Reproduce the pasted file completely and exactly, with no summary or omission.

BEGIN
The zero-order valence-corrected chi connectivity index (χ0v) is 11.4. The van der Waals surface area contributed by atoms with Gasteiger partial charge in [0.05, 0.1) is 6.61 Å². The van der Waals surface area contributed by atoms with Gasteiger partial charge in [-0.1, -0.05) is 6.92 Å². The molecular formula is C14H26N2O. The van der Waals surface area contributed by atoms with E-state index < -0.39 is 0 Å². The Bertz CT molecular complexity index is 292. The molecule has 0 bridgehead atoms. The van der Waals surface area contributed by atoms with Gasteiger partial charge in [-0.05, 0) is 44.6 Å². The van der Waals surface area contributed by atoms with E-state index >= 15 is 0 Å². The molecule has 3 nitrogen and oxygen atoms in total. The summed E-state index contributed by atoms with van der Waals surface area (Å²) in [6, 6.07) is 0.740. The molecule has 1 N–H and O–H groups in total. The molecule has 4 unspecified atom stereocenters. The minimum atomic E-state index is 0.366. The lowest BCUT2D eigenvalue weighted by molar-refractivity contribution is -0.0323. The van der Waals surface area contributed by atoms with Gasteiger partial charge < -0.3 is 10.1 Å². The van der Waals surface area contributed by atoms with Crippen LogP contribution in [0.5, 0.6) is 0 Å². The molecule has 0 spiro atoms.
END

The zero-order valence-corrected chi connectivity index (χ0v) is 11.4. The van der Waals surface area contributed by atoms with Gasteiger partial charge in [0.05, 0.1) is 6.61 Å². The van der Waals surface area contributed by atoms with Gasteiger partial charge in [-0.1, -0.05) is 6.92 Å². The molecular formula is C14H26N2O. The van der Waals surface area contributed by atoms with E-state index < -0.39 is 0 Å². The Bertz CT molecular complexity index is 292. The molecule has 0 bridgehead atoms. The van der Waals surface area contributed by atoms with Gasteiger partial charge in [-0.05, 0) is 44.6 Å². The van der Waals surface area contributed by atoms with E-state index >= 15 is 0 Å². The molecule has 3 nitrogen and oxygen atoms in total. The summed E-state index contributed by atoms with van der Waals surface area (Å²) in [6, 6.07) is 0.740. The molecule has 1 N–H and O–H groups in total. The molecule has 4 unspecified atom stereocenters. The minimum atomic E-state index is 0.366. The lowest BCUT2D eigenvalue weighted by molar-refractivity contribution is -0.0323. The van der Waals surface area contributed by atoms with Gasteiger partial charge < -0.3 is 10.1 Å². The van der Waals surface area contributed by atoms with Crippen LogP contribution in [0.5, 0.6) is 0 Å². The molecule has 0 spiro atoms.